I was born in Barcelona, Spain. I studied Physics at the University of Barcelona (B.S. in 1990) and I also did my Ph.D. there (1994, advisor: Prof. Javier Tejada) on the nanometer-scale modification of surfaces with atomic force microscopes (AFMs), scanning tunneling microscopes (STM), and scanning electron microscopes (SEMs). During my Ph.D. I was a visiting scientist at the Lawrence Berkeley Laboratories (1990-1992) under Dr. Miquel Salmeron's supervision. In 1994 I started a postdoctoral stay at MIT at the Dept. of Chemistry working on a collaborative project co-supervised by Prof. Mark Wrighton and Prof. Martin Schmidt (EECS Dept.), which consisted of microfabricating AFM tips for sensing applications. In 1997 I started another postdoctoral adventure, this time at Harvard-MGH (Center for Engineering in Medicine, Dr. Mehmet Toner's lab) where I applied microfabrication techniques to hepatic tissue engineering. In 2000 I moved to Seattle to start my own lab ... and I also got married with a neuroscientist I had met at Berkeley!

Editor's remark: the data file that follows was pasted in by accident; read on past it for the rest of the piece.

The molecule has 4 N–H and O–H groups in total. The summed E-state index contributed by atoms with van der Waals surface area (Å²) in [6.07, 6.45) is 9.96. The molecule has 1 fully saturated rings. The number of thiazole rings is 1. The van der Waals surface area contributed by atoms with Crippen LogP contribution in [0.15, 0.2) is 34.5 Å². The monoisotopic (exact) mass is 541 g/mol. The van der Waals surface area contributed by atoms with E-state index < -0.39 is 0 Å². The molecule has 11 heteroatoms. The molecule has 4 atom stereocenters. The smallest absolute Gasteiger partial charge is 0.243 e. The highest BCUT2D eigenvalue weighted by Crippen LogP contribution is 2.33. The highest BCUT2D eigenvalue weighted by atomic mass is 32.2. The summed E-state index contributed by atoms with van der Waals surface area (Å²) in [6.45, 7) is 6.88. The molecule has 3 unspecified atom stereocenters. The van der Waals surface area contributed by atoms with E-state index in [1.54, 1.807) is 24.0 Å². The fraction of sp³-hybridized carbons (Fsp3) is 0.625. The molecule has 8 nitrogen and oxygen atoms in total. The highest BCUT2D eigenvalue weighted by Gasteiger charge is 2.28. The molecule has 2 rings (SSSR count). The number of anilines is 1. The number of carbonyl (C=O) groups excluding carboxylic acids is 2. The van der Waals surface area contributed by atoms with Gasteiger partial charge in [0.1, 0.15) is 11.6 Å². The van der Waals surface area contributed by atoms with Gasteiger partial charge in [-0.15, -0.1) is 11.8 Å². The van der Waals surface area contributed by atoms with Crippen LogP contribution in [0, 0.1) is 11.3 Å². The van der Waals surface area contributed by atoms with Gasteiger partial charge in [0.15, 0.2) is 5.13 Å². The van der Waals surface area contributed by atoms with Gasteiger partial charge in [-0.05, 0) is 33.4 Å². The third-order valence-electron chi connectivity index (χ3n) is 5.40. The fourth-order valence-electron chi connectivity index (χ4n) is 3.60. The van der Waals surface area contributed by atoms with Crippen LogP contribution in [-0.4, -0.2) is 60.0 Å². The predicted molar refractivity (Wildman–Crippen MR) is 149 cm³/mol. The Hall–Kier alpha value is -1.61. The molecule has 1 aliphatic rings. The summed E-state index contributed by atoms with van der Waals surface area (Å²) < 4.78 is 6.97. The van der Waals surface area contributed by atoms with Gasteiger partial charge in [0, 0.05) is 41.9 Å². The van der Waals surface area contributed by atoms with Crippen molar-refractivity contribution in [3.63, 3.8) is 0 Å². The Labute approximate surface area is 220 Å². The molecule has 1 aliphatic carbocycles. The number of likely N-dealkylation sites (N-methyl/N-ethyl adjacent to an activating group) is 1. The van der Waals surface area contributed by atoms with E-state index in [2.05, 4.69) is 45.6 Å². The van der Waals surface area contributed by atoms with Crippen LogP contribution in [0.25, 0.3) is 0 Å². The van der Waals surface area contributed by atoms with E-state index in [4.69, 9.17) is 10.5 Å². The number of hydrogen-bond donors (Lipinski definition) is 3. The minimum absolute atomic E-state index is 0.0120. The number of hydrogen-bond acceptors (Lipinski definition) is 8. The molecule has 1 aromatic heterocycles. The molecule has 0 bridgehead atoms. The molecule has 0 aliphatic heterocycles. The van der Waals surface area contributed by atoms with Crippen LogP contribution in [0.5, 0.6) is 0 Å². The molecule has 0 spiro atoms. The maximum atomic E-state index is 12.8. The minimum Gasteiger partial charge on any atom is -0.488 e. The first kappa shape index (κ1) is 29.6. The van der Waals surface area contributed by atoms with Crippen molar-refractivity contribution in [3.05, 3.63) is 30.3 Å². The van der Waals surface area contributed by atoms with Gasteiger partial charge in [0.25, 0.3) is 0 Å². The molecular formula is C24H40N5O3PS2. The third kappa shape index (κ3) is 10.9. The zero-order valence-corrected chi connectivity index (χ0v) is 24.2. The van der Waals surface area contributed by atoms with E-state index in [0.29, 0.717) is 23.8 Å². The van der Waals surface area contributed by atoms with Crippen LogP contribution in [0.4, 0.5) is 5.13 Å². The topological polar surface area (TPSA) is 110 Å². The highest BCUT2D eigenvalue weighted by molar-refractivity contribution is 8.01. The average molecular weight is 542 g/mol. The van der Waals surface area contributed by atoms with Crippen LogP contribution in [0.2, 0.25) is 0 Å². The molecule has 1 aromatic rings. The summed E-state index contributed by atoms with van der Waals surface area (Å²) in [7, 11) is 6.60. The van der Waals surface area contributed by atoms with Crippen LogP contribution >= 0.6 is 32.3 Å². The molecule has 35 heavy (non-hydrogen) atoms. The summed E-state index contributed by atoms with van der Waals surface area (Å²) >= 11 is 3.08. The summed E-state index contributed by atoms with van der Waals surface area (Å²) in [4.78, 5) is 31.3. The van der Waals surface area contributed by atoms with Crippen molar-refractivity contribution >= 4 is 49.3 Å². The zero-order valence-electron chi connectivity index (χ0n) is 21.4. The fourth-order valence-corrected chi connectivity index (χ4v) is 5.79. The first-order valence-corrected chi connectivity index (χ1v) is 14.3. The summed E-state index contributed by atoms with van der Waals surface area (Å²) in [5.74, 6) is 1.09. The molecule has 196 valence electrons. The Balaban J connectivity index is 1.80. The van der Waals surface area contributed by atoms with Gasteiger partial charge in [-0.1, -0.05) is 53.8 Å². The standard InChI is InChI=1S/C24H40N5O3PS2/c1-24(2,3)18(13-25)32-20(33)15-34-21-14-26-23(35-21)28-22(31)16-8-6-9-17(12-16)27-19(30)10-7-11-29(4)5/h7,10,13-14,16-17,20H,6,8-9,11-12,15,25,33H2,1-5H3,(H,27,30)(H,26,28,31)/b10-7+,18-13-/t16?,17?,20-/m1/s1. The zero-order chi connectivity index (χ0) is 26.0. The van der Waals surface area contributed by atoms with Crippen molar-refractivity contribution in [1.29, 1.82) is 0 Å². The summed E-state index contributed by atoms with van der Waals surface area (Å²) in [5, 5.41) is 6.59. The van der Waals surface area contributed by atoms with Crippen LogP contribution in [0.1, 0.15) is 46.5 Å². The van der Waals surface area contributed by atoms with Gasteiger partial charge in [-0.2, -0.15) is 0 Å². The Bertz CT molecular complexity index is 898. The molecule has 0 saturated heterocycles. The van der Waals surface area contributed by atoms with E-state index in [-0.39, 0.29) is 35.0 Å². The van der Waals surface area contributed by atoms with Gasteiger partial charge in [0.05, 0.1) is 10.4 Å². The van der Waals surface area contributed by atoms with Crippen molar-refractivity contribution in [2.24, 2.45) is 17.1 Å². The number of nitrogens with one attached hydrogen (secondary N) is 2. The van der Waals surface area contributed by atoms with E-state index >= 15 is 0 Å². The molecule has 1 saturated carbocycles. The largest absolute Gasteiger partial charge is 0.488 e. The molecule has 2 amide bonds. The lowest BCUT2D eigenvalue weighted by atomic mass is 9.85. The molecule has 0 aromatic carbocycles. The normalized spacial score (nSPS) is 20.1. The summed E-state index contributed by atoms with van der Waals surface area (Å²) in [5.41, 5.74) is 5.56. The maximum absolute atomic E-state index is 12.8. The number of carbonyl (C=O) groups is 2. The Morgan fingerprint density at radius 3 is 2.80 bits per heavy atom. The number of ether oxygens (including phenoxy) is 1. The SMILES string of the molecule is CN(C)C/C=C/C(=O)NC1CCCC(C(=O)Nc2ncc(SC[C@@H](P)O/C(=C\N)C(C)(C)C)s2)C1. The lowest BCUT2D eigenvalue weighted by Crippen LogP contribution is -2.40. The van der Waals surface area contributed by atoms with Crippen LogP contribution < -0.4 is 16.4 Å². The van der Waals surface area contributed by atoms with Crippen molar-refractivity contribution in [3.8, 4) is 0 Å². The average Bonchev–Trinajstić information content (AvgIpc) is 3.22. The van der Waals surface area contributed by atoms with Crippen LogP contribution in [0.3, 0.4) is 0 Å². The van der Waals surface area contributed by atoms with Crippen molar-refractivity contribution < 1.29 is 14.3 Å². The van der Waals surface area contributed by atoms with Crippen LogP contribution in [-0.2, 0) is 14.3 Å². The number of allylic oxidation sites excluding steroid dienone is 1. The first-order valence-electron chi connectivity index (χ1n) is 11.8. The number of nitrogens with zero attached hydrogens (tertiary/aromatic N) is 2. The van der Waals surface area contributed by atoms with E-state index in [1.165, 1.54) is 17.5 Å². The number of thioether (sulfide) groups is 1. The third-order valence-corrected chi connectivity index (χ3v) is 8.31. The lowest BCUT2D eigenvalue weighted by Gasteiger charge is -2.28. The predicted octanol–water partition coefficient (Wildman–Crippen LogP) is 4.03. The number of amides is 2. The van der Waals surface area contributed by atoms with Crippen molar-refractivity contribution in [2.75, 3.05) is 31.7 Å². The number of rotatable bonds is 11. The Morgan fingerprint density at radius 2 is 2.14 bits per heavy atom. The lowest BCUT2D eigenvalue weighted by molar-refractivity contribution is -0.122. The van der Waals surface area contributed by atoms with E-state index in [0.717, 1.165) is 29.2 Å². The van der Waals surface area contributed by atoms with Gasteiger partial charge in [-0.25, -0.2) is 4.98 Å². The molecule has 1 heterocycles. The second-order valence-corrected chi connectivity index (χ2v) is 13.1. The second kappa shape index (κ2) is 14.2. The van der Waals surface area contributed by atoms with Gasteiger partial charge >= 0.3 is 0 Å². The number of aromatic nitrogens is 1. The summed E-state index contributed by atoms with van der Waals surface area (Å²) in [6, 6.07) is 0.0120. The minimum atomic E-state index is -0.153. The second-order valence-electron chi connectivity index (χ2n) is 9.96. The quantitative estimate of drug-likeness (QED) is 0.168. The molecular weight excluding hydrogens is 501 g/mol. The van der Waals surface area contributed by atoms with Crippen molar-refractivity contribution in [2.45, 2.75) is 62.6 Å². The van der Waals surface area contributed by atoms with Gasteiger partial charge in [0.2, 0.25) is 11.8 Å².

My lab focuses on developing microdevices that facilitate the advancement of basic neuroscience and translational cancer applications. In particular, we design microfluidic devices and micropatterned substrates that guide the attachment and secretions of cells in configurations that closely mimic tissue function and physiology. In 2001 I received an NSF Career Award. As an outreach activity, my lab is also interested in producing photographic art forms of our work, a project we call BAIT (for Bringing Art Into Technology) which we exhibit in various venues. I enjoy writing and playing soccer.
© 2013 by ALBERT FOLCH